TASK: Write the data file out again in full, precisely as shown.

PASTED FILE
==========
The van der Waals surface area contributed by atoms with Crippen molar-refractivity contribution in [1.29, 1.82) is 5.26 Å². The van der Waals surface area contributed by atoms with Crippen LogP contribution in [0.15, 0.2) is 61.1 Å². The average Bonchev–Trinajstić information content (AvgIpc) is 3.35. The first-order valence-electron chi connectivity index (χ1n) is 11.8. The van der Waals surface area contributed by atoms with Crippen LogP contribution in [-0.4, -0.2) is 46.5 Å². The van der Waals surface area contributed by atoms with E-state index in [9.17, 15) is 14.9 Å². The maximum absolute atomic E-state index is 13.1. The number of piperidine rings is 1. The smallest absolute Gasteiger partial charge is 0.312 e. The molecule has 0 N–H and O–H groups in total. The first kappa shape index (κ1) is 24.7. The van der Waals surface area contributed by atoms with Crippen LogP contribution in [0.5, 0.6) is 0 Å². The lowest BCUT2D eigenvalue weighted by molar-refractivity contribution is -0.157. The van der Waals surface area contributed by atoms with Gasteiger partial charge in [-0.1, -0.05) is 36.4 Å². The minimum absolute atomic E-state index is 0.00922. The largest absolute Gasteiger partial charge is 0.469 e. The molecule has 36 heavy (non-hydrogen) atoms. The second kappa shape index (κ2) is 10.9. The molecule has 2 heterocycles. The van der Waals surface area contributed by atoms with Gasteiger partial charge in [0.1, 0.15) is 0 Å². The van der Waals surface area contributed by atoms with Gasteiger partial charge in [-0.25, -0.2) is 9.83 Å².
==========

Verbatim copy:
The van der Waals surface area contributed by atoms with Crippen molar-refractivity contribution in [1.29, 1.82) is 5.26 Å². The van der Waals surface area contributed by atoms with Crippen LogP contribution in [0.15, 0.2) is 61.1 Å². The average Bonchev–Trinajstić information content (AvgIpc) is 3.35. The first-order valence-electron chi connectivity index (χ1n) is 11.8. The van der Waals surface area contributed by atoms with Crippen LogP contribution in [-0.4, -0.2) is 46.5 Å². The van der Waals surface area contributed by atoms with E-state index in [9.17, 15) is 14.9 Å². The maximum absolute atomic E-state index is 13.1. The number of piperidine rings is 1. The smallest absolute Gasteiger partial charge is 0.312 e. The molecule has 0 N–H and O–H groups in total. The first kappa shape index (κ1) is 24.7. The van der Waals surface area contributed by atoms with Crippen LogP contribution in [0.5, 0.6) is 0 Å². The lowest BCUT2D eigenvalue weighted by molar-refractivity contribution is -0.157. The van der Waals surface area contributed by atoms with Gasteiger partial charge in [-0.1, -0.05) is 36.4 Å². The minimum absolute atomic E-state index is 0.00922. The largest absolute Gasteiger partial charge is 0.469 e. The molecule has 36 heavy (non-hydrogen) atoms. The second kappa shape index (κ2) is 10.9. The molecule has 2 heterocycles. The van der Waals surface area contributed by atoms with Gasteiger partial charge in [0.1, 0.15) is 0 Å². The van der Waals surface area contributed by atoms with Gasteiger partial charge in [-0.25, -0.2) is 9.83 Å².